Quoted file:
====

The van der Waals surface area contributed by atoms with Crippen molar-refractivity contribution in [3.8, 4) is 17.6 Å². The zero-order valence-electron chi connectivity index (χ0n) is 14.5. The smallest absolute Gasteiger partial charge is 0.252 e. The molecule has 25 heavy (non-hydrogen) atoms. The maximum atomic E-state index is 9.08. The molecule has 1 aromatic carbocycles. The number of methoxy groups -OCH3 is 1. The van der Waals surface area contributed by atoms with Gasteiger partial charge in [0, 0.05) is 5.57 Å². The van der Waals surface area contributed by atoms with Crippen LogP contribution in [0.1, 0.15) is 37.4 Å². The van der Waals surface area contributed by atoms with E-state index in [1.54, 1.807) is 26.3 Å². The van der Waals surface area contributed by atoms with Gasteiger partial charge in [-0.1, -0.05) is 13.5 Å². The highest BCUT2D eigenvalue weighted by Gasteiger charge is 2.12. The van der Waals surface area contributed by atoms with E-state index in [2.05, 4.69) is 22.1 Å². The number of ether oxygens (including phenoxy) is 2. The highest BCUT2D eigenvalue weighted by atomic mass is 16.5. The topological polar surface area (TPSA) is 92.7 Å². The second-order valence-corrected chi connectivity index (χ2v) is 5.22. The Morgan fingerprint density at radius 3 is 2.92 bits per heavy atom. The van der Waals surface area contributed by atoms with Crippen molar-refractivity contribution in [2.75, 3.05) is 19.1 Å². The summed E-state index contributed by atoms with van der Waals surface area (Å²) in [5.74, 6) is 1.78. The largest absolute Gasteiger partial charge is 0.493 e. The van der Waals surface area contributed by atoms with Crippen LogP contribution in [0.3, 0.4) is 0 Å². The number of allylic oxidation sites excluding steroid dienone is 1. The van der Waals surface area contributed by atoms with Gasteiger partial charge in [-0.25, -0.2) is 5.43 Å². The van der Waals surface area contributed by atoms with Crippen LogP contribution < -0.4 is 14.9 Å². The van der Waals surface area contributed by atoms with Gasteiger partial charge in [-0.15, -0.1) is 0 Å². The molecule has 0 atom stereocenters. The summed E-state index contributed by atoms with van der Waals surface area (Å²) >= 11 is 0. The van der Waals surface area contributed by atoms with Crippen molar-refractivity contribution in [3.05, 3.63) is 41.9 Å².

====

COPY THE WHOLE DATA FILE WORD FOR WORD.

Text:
The van der Waals surface area contributed by atoms with Crippen molar-refractivity contribution in [3.8, 4) is 17.6 Å². The zero-order valence-electron chi connectivity index (χ0n) is 14.5. The smallest absolute Gasteiger partial charge is 0.252 e. The molecule has 25 heavy (non-hydrogen) atoms. The maximum atomic E-state index is 9.08. The molecule has 1 aromatic carbocycles. The number of methoxy groups -OCH3 is 1. The van der Waals surface area contributed by atoms with Gasteiger partial charge in [0, 0.05) is 5.57 Å². The van der Waals surface area contributed by atoms with Crippen LogP contribution in [0.1, 0.15) is 37.4 Å². The van der Waals surface area contributed by atoms with E-state index in [1.54, 1.807) is 26.3 Å². The van der Waals surface area contributed by atoms with Gasteiger partial charge in [-0.1, -0.05) is 13.5 Å². The highest BCUT2D eigenvalue weighted by Gasteiger charge is 2.12. The van der Waals surface area contributed by atoms with E-state index in [2.05, 4.69) is 22.1 Å². The number of ether oxygens (including phenoxy) is 2. The highest BCUT2D eigenvalue weighted by atomic mass is 16.5. The topological polar surface area (TPSA) is 92.7 Å². The second-order valence-corrected chi connectivity index (χ2v) is 5.22. The Morgan fingerprint density at radius 3 is 2.92 bits per heavy atom. The van der Waals surface area contributed by atoms with Crippen molar-refractivity contribution in [2.75, 3.05) is 19.1 Å². The summed E-state index contributed by atoms with van der Waals surface area (Å²) in [5.74, 6) is 1.78. The largest absolute Gasteiger partial charge is 0.493 e. The van der Waals surface area contributed by atoms with Crippen LogP contribution in [0.3, 0.4) is 0 Å². The number of allylic oxidation sites excluding steroid dienone is 1. The van der Waals surface area contributed by atoms with Gasteiger partial charge in [-0.25, -0.2) is 5.43 Å². The van der Waals surface area contributed by atoms with Crippen LogP contribution < -0.4 is 14.9 Å². The van der Waals surface area contributed by atoms with Gasteiger partial charge in [-0.15, -0.1) is 0 Å². The molecule has 0 atom stereocenters. The summed E-state index contributed by atoms with van der Waals surface area (Å²) >= 11 is 0. The van der Waals surface area contributed by atoms with Crippen molar-refractivity contribution in [3.05, 3.63) is 41.9 Å².